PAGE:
“I think the big thing, like being told any news of this type, is the sheer disbelief"

Congratulations on a fantastic site, thank-you!!
I live in Northern Ireland and underwent open heart surgery (triple bypass) in Sept 2012 at aged 46. The following is a recent extract which goes some way to telling my story. I managed to complete the cycle challenge back in July and a subsequent Heart CT scan two weeks later revealed that two of my bypass grafts had been completely blocked during it, but ignorance is bliss as they say. I had my original left main stem 90% blockage stented two weeks ago. Next year I hope to do a longer cycle for charity.
Stephen McKeown

One Man and his Bike
CYCLING enthusiast, Stephen McKeown, is preparing to saddle up for an epic charity ride that will see him pedal 550 miles around the province in July. Stephen, who works in Tesco Extra at Bridgewater Park, Banbridge will be raising money for a cause that is extremely close to his heart - quite literally - the Children’s Heartbeat Trust.
The Northern Ireland-based charity provides emotional and practical support to families with children and young people born with heart disease. Stephen underwent a triple bypass in 2012 and, while it has left him with certain physical limitations, he is determined to complete the cycling challenge to help others affected by cardiovascular conditions.

“Having heart disease, and coming out the other side of heart surgery, I can fully appreciate the impact it has on the patient and their family, but to have a child in this situation must be an absolute nightmare,” Stephen said.

“My Tesco colleague Aron McKee’s young daughter, Grace, was born with a serious heart condition and the charity have been a big help not only to Aron and his family, but also to other families who are in a similar situation.” It was back in the winter of 2011/12 that Stephen started to experience chest pain while he was in training for a charity cycle. There were none of the classic symptoms like crushing pain or shortness of breath, just a sore point in the same place on his chest.

“I was certain it was a chest muscle playing up and just cycled through it which, with the benefit of hindsight, wasn’t one of my better moves,” Stephen recalled.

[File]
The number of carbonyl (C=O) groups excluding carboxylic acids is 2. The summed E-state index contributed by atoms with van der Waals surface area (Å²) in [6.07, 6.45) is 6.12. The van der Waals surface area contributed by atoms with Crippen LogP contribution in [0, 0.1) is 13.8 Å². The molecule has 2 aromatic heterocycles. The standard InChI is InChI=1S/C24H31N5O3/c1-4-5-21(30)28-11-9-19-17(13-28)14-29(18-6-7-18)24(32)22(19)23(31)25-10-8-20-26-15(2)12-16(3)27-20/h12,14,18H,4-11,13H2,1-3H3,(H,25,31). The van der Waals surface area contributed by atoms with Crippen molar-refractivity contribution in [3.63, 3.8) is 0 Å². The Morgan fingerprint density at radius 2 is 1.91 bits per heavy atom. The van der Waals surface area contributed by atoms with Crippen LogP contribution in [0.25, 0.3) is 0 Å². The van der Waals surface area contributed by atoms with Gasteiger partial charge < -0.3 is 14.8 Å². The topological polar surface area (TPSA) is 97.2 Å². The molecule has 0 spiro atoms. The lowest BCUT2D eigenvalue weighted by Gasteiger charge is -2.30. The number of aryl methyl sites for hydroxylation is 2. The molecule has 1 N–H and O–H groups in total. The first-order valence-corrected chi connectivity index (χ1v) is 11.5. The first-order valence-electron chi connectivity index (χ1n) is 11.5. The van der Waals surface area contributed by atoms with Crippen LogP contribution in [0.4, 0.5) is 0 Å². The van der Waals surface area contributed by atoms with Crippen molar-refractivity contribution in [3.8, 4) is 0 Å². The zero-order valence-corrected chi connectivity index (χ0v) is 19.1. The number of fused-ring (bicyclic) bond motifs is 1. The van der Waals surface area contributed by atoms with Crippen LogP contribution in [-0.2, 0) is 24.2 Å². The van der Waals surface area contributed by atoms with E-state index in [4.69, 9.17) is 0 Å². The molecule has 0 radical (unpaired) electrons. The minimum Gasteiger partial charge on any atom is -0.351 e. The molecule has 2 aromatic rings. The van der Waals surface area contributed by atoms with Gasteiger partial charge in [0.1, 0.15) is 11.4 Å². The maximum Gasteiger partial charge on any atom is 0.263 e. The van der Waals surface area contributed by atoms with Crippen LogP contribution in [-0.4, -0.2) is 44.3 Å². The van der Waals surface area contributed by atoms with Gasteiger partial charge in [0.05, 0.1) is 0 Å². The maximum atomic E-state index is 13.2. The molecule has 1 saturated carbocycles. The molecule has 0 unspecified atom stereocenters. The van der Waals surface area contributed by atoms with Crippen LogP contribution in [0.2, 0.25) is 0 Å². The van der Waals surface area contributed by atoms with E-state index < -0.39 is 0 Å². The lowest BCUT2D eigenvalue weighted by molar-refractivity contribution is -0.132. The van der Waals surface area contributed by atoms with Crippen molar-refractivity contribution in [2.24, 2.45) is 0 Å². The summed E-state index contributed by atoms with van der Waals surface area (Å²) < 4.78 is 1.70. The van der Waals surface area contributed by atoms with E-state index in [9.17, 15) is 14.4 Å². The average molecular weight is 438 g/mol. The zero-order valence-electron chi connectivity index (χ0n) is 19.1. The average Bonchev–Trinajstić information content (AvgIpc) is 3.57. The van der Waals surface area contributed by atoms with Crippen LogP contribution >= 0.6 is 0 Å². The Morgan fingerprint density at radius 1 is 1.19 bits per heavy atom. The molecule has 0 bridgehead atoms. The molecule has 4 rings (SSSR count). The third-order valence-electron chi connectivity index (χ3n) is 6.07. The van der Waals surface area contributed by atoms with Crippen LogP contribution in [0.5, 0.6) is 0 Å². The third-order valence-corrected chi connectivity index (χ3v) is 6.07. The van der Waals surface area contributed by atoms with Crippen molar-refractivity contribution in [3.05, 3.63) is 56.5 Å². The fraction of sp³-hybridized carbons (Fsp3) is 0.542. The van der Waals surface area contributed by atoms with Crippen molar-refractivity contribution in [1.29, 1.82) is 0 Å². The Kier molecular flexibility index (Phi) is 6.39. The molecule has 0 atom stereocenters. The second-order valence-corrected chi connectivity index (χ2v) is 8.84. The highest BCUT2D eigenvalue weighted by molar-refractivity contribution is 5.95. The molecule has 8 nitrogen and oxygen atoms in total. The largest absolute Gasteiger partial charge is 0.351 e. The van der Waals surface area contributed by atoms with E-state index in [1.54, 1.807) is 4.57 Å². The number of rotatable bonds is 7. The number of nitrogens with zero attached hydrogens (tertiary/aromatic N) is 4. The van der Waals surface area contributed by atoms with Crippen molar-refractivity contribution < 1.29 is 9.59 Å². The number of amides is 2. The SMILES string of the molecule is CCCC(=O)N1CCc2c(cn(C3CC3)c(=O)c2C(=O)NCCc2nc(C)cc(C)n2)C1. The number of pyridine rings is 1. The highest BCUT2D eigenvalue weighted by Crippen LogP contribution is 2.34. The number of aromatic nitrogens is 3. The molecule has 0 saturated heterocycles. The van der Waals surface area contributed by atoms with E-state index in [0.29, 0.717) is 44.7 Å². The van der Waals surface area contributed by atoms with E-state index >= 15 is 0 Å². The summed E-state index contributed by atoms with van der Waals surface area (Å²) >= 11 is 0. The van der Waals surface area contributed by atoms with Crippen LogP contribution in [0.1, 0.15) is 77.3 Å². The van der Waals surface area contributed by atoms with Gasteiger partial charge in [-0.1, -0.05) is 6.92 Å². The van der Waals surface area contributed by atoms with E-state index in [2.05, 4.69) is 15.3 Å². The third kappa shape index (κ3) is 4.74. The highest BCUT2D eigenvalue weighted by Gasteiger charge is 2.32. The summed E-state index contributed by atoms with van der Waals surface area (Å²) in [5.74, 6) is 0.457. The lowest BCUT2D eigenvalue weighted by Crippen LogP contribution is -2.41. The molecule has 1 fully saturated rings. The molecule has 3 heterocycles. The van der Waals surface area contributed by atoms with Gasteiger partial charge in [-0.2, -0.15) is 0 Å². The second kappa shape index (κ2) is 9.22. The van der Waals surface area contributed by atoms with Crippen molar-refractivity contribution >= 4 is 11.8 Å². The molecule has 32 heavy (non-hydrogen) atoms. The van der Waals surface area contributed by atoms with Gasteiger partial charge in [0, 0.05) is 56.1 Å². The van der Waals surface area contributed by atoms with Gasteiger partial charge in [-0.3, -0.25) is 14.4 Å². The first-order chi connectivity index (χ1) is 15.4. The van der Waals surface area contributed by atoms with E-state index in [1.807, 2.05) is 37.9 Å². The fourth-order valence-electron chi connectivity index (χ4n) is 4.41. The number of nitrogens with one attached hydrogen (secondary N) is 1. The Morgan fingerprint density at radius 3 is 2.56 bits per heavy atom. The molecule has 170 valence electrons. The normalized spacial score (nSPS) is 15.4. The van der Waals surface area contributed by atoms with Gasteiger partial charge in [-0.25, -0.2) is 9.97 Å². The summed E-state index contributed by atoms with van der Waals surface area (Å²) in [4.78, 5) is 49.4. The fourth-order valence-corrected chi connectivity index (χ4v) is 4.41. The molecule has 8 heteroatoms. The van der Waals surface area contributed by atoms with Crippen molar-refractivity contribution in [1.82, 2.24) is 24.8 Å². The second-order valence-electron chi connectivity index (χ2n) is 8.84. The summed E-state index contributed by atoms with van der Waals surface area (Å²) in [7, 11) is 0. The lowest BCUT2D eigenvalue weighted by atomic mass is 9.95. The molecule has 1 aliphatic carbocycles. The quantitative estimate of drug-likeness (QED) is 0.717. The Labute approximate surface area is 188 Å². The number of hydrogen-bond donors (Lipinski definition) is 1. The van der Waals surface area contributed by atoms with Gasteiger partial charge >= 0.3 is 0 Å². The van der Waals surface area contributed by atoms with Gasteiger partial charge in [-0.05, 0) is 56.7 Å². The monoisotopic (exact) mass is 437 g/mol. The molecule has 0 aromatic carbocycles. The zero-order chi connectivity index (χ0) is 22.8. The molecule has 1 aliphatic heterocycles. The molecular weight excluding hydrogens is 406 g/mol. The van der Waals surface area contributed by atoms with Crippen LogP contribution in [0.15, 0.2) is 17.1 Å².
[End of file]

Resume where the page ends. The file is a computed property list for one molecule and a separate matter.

“But, after becoming aware that my heart was ‘missing’ beats, I decided to get things checked in the spring of 2012.

“A few tests were carried out and all seemed ok, but alarm bells were still ringing and a treadmill stress test was booked for the beginning of September in Lagan Valley Hospital, Lisburn.

“I was plodding away on the treadmill and very soon the same pattern arose, pain in one part of my chest which, as usual, wasn’t bad enough to make me stop.

“I was asked to rest while the findings were shown to my cardiologist and, to cut a long story short, I found myself admitted to the Coronary Care Unit there and then.”

A week later Stephen was taken to the Royal Victoria Hospital in Belfast for a cardiac catheterisation (angiogram) to see precisely what the extent of the problem was. It transpired that his left main artery stem had a critical distal lesion (90% narrowed) along with a severe distal left artery-descending lesion.

“By all accounts, two rather important pieces of plumbing!” Stephen quipped.

“I remember lying in the recovery room waiting to go back to the LVH and, to pararaphrase Oliver Hardy, thinking to myself ‘well this is another fine mess you’ve got yourself into!’

“I was given a couple of treatment options and I immediately asked the consultant specialist what my best plan of attack was. Without hesitation, he recommended heart bypass surgery. The guys in the Royal never pulled any punches when telling me the score and I wouldn’t have had it any other way. One likened me to a ticking time bomb, so I really was in no doubt as to the seriousness of the situation.”

Just over two weeks later, Stephen returned to the Royal where he underwent a triple heart bypass. The intricate procedure went according to plan, apart from a collapsed lung in the Intensive Care Unit, which was quickly dealt with, and some fluid on the left lung for a few months afterwards. Although Stephen could barely walk 50 yards in the beginning, he set himself a goal to be back on his bike within a few months.

“The pain management and care I received in both hospitals was second to none and I’ll always be grateful to everyone who looked after me so well, as well as the love and support of my family.” Stephen added.

Stephen offers hope to others facing heart surgery
It's almost three years since Stephen underwent major heart bypass surgery, and he has had time to reflect and put things into perspective. He said: “I don’t take life for granted, or too seriously, and silly things that used to seem important, well, I no longer even give them any thought.

“I think the big thing, like being told any news of this type, is the sheer disbelief.